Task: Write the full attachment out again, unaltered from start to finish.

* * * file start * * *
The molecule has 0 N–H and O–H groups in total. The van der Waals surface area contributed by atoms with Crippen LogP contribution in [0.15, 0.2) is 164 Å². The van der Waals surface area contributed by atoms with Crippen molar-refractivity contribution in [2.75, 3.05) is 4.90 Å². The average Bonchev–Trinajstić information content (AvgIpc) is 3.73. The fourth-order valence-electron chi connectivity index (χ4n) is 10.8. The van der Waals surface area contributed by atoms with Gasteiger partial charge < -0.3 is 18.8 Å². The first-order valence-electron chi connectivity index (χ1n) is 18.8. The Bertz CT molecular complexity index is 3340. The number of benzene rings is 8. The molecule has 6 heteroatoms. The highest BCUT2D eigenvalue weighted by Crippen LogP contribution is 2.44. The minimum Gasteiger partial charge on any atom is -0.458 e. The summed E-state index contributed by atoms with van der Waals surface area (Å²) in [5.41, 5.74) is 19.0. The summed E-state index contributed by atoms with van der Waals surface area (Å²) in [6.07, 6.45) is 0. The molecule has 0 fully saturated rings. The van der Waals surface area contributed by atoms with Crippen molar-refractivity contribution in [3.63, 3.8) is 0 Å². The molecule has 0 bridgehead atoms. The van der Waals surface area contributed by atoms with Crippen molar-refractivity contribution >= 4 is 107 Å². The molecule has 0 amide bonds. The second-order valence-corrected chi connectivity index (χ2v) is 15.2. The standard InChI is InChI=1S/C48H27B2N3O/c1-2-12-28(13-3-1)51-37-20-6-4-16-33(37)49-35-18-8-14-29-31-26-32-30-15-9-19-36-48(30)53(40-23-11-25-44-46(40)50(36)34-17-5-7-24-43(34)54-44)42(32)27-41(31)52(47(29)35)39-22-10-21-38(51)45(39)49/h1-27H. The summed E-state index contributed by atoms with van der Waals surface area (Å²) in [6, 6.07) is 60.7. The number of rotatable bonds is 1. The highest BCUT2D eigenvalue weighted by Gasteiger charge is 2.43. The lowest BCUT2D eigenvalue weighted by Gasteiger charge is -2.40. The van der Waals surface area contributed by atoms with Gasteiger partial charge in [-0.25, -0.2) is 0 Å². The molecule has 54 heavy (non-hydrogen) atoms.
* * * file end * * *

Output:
The molecule has 0 N–H and O–H groups in total. The van der Waals surface area contributed by atoms with Crippen LogP contribution in [0.15, 0.2) is 164 Å². The van der Waals surface area contributed by atoms with Crippen molar-refractivity contribution in [2.75, 3.05) is 4.90 Å². The average Bonchev–Trinajstić information content (AvgIpc) is 3.73. The fourth-order valence-electron chi connectivity index (χ4n) is 10.8. The van der Waals surface area contributed by atoms with Gasteiger partial charge < -0.3 is 18.8 Å². The first-order valence-electron chi connectivity index (χ1n) is 18.8. The Bertz CT molecular complexity index is 3340. The number of benzene rings is 8. The molecule has 6 heteroatoms. The highest BCUT2D eigenvalue weighted by Crippen LogP contribution is 2.44. The minimum Gasteiger partial charge on any atom is -0.458 e. The summed E-state index contributed by atoms with van der Waals surface area (Å²) in [5.41, 5.74) is 19.0. The summed E-state index contributed by atoms with van der Waals surface area (Å²) in [6.07, 6.45) is 0. The molecule has 0 fully saturated rings. The van der Waals surface area contributed by atoms with Crippen molar-refractivity contribution in [3.63, 3.8) is 0 Å². The molecule has 0 bridgehead atoms. The van der Waals surface area contributed by atoms with Crippen molar-refractivity contribution >= 4 is 107 Å². The molecule has 0 amide bonds. The second-order valence-corrected chi connectivity index (χ2v) is 15.2. The standard InChI is InChI=1S/C48H27B2N3O/c1-2-12-28(13-3-1)51-37-20-6-4-16-33(37)49-35-18-8-14-29-31-26-32-30-15-9-19-36-48(30)53(40-23-11-25-44-46(40)50(36)34-17-5-7-24-43(34)54-44)42(32)27-41(31)52(47(29)35)39-22-10-21-38(51)45(39)49/h1-27H. The summed E-state index contributed by atoms with van der Waals surface area (Å²) in [6, 6.07) is 60.7. The number of rotatable bonds is 1. The highest BCUT2D eigenvalue weighted by Gasteiger charge is 2.43. The lowest BCUT2D eigenvalue weighted by Gasteiger charge is -2.40. The van der Waals surface area contributed by atoms with Gasteiger partial charge in [-0.25, -0.2) is 0 Å². The molecule has 54 heavy (non-hydrogen) atoms.